June
2015

It's All About the Water!

 

LawnSense


 


 

Keeping landscaping looking great during the summer can be a challenge

 

Having an attractive landscape during the hot, dry summer months is dependent upon several factors, but chief among them is water.  From June 1st to Labor Day, Cape Cod receives far less natural rainfall than the rest of the state.  Thanks to the cool water surrounding us, most of the thunder storms and showers passing through the state break up and fizzle out before they get to us.  That is good news for boaters and beach goers but not so for turf, plants and flowers.

 

Automatic Irrigation Systems to the Rescue

 

Thirty years ago, watering the lawn and keeping the flowers alive in the summer was a major chore.  As a result, most people had a "Cape Cod Lawn".  This referred to a lawn that would burn out and turn brown before July 1st and turn green again around Labor Day.  This growth cycle was most agreeable for many Cape Cod homeowners, it meant more time for fishing, golfing or whatever else one enjoys - that is much more fun than mowing the grass.

 

Residential irrigation systems were rare before 1985 for good reason.  They were expensive to install, complicated to manage and somewhat unreliable.  The old controllers were mechanical clocks with many moving parts and not just a little difficult for most people to program properly.  The old style rotary heads were impossible to adjust and very fragile.

 

In 2015, a modern Automatic irrigation system is not inexpensive but they are amazingly easy to operate and very reliable.  The digital controllers are very simple to program and the options for customizing the watering cycle is nearly infinite.  The quality and variety of irrigation heads and nozzle types are very extensive too.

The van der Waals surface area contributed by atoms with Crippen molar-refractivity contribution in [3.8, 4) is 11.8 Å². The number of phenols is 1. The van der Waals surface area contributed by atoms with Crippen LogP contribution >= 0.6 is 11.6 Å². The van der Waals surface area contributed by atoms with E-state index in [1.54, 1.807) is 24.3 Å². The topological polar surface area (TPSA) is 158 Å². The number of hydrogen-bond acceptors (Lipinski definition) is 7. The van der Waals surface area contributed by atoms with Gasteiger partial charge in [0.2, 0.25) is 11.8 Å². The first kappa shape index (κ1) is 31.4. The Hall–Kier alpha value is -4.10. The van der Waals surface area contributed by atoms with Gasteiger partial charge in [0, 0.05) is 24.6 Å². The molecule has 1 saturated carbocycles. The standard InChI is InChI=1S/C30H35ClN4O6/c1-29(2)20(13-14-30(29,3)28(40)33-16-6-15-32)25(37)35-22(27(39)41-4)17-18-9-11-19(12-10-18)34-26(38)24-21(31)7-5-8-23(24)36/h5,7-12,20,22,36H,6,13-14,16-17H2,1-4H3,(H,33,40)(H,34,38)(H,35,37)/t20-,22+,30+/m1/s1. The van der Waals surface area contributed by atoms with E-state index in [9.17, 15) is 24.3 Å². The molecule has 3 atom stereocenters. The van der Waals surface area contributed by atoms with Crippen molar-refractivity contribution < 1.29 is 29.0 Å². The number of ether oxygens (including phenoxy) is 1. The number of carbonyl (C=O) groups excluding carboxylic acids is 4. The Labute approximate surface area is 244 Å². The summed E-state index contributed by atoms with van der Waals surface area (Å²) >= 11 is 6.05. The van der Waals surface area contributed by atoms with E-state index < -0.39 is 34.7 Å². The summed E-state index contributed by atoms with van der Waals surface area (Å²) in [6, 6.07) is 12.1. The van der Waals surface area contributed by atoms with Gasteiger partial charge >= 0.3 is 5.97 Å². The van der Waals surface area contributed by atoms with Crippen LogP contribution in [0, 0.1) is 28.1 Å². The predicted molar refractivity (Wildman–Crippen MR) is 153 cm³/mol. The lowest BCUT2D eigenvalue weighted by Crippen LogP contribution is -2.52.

So, if having a "Cape Cod Lawn" isn't for you, please ask for a free irrigation system design and quote.  We can have your lawn green and your flowers looking beautiful in a matter of days.


 

          

 


 

Recognize these guys?

  
 

Winter Moth and Gypsy Moth caterpillars have been very destructive this spring.  These veracious munchers provided a one-two punch in some Upper Cape areas completely defoliating everything in their path.  The Winter Moths are gone but it appears the Gypsy Moth will be around until the middle of June. Be prepared for next year and schedule tree spaying in advance.

 

 

What's happening in the landscape?


Winter's wrath is still evident in many landscape plants.  Hydrangea took a hard hit for the second year in a row.  The dead stems can be removed now without worrying about taking off anything that may leaf out. Unfortunately, the Nikko Blue Varieties are unlikely to bloom this year, but the Endless Summer varieties should be fine, as they bloom on current growth.

 

Just about all broad leaved evergreens were looking brown and battered after the winter.  Thanks to a new flush of growth they are looking pretty good now.  Most needled evergreens survived the winter in good shape with one glaring exception - Leyland Cypress.  Leyland's have become very popular because they grow fast and will tolerate sun and shade conditions.  However, they aren't the perfect plant for every site. They will not tolerate salt from the ocean or the road.  The combination of Nor'easters blowing salt air off the ocean and weekly snowstorms requiring routine applications of rock salt did a number on Leyland Cypress.  In many cases, the plants are so damaged a full recovery is unlikely.  I recommend caution when considering Leyland Cypress near the road and especially on the northern exposures. 


 

Time to Prune Spring Flowering Plants


 
Every August I see homeowners and under qualified landscapers pruning shrubs.  Not that there is anything wrong with pruning shrubs in August, as long as they are not Rhododendron, Azalea, Forsythia, Lilac, etc.   Spring flowering plants must be pruned within a few weeks after the blossoms wither, to insure that the new flower buds won't be lopped off and the plant misses a year of blooming unnecessarily.

Late June and Early July is the right time to prune these shrubs and never use shears on these plants. 

 


 


 

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